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Sony: Sort Of Getting Their Act Together

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Sony Computer Entertainment Inc. has reported profits for the final quarter of last year. It just goes to show that pricing is a huge part of whether a console succeeds or not.

When the PS3 debuted, it was the most expensive console on the market. I’m sure that gamers remember the price tag that was roughly equivalent to a person’s soul. But Sony, finally coming to it’s senses and reducing production costs for the black behemoth, cut the PS3’s price to $400 last year. Yes, the PSP has also been successful and surely contributed to Sony’s profits, but the handheld device also received a price cut in 2007.

The PS3 lumbered like a diseased cow at first, and Sony faced losses of millions of dollars. The only thing that justifies an investment for a gamer is how much immediate enjoyment that he or she can get from the machine that they have spent hundreds of dollars on (this excludes raving fanboys / fangirls). That enjoyment is directly related to the games available for the console. We know that the PS3 didn’t have a single good exclusive when it launched (maybe Resistance: Fall of Man was that one good exclusive, but that’s a big maybe, and one that was blown out of the water by Gears of War pretty quickly). So Sony couldn’t have expected to sell it’s merchandise solely on the promise of future exclusive titles, but they did because they were insane.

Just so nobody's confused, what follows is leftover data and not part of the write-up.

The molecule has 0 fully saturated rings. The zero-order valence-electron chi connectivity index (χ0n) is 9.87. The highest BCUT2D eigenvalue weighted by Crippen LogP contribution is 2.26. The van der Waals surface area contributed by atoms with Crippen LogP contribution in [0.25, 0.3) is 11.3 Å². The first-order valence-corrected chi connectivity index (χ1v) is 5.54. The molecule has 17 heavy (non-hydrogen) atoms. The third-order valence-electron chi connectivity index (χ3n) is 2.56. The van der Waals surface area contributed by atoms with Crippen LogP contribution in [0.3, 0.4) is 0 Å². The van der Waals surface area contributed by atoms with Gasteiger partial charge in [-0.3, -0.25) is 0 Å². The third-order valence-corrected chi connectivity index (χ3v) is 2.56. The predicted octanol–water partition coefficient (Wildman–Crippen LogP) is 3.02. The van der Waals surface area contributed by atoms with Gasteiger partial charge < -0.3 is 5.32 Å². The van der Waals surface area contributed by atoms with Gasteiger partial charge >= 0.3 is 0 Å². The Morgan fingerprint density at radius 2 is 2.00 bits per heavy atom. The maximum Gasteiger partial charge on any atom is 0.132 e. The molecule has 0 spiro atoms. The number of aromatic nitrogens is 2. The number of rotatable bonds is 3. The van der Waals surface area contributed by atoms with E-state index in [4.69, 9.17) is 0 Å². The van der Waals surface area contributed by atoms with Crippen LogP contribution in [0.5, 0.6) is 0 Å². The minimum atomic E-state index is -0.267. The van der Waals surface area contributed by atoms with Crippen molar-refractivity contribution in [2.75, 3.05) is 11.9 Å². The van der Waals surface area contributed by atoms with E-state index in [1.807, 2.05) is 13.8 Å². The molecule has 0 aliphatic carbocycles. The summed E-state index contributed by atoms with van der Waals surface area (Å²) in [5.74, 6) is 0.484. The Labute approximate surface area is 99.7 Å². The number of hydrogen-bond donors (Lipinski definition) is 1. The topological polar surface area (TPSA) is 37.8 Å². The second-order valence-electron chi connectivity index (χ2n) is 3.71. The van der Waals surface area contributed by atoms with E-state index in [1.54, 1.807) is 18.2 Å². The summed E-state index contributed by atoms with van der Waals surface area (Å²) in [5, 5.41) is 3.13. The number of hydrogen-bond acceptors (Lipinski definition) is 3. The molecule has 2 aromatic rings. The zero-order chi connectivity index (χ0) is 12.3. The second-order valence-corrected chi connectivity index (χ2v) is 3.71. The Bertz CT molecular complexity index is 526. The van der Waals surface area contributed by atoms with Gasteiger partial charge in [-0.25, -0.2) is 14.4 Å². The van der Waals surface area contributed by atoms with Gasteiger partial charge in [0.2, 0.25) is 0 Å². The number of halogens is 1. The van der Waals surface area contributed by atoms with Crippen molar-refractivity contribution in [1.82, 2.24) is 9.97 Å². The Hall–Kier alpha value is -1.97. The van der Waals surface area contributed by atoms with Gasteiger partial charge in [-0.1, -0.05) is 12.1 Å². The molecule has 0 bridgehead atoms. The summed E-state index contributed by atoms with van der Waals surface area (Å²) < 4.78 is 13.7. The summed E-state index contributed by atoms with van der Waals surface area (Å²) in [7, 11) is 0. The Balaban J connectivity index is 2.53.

Thankfully, things around the Sony compound are shaping up. I wonder if someone stopped taking the happy pills they were handing out over at SCE and realized that the company, who won the last console war, was knee-deep in crap. They even reduced the annual PS3 sales goal from the ridiculous 11 million units to the slightly less ridiculous goal of 9.5 million units.

However, the company obviously hasn’t completely recovered from it’s tailspin into insanity. Sony is still trading on long term success, but at least now it is a gamble that isn’t a complete waste. According to Gamespot, Sony may actually make it’s 9.5 million goal with the upcoming releases of Grand Theft Auto 4 and Metal Gear Solid 4. However Rockstar and Konami, the games’ respective developers, are notorious for delays.

I’m hoping that they don’t live up to their reputation this time, not because I care about Sony’s success, but because I’ve been waiting for MGS4, so that I can finally make some sense of the MGS storyline.

Sony shouldn’t take these profits as a sign of victory, they have a long way to catch up and regain the gaming community’s vote of confidence. -- Elvis Ramirez

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